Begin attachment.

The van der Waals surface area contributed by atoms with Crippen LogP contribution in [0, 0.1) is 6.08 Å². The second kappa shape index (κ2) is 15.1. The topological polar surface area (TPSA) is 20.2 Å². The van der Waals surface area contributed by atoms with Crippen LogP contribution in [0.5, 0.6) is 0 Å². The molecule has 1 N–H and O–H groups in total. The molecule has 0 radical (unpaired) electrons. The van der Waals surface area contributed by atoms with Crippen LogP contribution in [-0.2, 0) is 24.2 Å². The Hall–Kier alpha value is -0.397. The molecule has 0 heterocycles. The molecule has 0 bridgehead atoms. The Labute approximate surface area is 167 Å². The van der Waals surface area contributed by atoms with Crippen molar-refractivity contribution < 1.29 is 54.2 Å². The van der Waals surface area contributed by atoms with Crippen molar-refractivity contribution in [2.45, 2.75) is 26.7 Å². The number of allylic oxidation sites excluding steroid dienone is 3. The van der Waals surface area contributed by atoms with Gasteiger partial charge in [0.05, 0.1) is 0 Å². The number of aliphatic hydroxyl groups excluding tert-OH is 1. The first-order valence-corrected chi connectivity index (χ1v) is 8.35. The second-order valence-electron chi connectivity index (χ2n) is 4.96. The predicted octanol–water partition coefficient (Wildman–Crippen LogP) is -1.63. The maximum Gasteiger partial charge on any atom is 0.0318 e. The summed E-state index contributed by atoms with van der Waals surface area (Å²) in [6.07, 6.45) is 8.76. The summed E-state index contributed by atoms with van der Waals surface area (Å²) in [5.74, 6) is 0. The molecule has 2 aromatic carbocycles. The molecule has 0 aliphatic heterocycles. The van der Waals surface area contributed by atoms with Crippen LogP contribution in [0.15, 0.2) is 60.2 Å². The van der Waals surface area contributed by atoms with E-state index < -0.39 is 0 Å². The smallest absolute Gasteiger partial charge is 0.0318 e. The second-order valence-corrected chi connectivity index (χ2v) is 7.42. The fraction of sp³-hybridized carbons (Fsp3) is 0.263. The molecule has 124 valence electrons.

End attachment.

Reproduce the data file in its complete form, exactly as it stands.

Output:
The van der Waals surface area contributed by atoms with Crippen LogP contribution in [0, 0.1) is 6.08 Å². The second kappa shape index (κ2) is 15.1. The topological polar surface area (TPSA) is 20.2 Å². The van der Waals surface area contributed by atoms with Crippen LogP contribution in [0.5, 0.6) is 0 Å². The molecule has 1 N–H and O–H groups in total. The molecule has 0 radical (unpaired) electrons. The van der Waals surface area contributed by atoms with Crippen LogP contribution in [-0.2, 0) is 24.2 Å². The Hall–Kier alpha value is -0.397. The molecule has 0 heterocycles. The molecule has 0 bridgehead atoms. The Labute approximate surface area is 167 Å². The van der Waals surface area contributed by atoms with Crippen molar-refractivity contribution < 1.29 is 54.2 Å². The van der Waals surface area contributed by atoms with Crippen molar-refractivity contribution in [2.45, 2.75) is 26.7 Å². The number of allylic oxidation sites excluding steroid dienone is 3. The van der Waals surface area contributed by atoms with Gasteiger partial charge in [0.05, 0.1) is 0 Å². The number of aliphatic hydroxyl groups excluding tert-OH is 1. The first-order valence-corrected chi connectivity index (χ1v) is 8.35. The second-order valence-electron chi connectivity index (χ2n) is 4.96. The predicted octanol–water partition coefficient (Wildman–Crippen LogP) is -1.63. The maximum Gasteiger partial charge on any atom is 0.0318 e. The summed E-state index contributed by atoms with van der Waals surface area (Å²) in [6.07, 6.45) is 8.76. The summed E-state index contributed by atoms with van der Waals surface area (Å²) in [5.74, 6) is 0. The molecule has 2 aromatic carbocycles. The molecule has 0 aliphatic heterocycles. The van der Waals surface area contributed by atoms with Crippen LogP contribution in [0.15, 0.2) is 60.2 Å². The van der Waals surface area contributed by atoms with E-state index < -0.39 is 0 Å². The smallest absolute Gasteiger partial charge is 0.0318 e. The second-order valence-corrected chi connectivity index (χ2v) is 7.42. The fraction of sp³-hybridized carbons (Fsp3) is 0.263. The molecule has 124 valence electrons.